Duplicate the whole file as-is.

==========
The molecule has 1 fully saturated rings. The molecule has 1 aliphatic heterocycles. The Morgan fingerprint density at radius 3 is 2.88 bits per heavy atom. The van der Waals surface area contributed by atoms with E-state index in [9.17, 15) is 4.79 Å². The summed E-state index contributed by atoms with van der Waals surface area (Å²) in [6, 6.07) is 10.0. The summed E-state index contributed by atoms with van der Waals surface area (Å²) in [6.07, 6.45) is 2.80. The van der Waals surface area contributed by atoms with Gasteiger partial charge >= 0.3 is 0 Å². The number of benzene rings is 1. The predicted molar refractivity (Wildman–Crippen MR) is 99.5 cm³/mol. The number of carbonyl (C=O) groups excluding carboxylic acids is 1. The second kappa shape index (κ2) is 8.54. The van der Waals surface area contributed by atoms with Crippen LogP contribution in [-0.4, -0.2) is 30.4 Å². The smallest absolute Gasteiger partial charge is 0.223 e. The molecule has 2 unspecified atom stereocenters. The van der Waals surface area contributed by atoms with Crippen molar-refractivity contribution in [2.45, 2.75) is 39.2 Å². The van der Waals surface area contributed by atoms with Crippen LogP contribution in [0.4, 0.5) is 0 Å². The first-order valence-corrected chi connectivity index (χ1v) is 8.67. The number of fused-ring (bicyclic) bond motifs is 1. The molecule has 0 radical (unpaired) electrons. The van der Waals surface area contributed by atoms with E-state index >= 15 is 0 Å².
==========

The molecule has 1 fully saturated rings. The molecule has 1 aliphatic heterocycles. The Morgan fingerprint density at radius 3 is 2.88 bits per heavy atom. The van der Waals surface area contributed by atoms with E-state index in [9.17, 15) is 4.79 Å². The summed E-state index contributed by atoms with van der Waals surface area (Å²) in [6, 6.07) is 10.0. The summed E-state index contributed by atoms with van der Waals surface area (Å²) in [6.07, 6.45) is 2.80. The van der Waals surface area contributed by atoms with Gasteiger partial charge >= 0.3 is 0 Å². The number of benzene rings is 1. The predicted molar refractivity (Wildman–Crippen MR) is 99.5 cm³/mol. The number of carbonyl (C=O) groups excluding carboxylic acids is 1. The second kappa shape index (κ2) is 8.54. The van der Waals surface area contributed by atoms with Crippen LogP contribution in [-0.4, -0.2) is 30.4 Å². The smallest absolute Gasteiger partial charge is 0.223 e. The molecule has 2 unspecified atom stereocenters. The van der Waals surface area contributed by atoms with Crippen molar-refractivity contribution in [2.45, 2.75) is 39.2 Å². The van der Waals surface area contributed by atoms with Crippen LogP contribution in [0.4, 0.5) is 0 Å². The first-order valence-corrected chi connectivity index (χ1v) is 8.67. The number of fused-ring (bicyclic) bond motifs is 1. The molecule has 0 radical (unpaired) electrons. The van der Waals surface area contributed by atoms with E-state index >= 15 is 0 Å².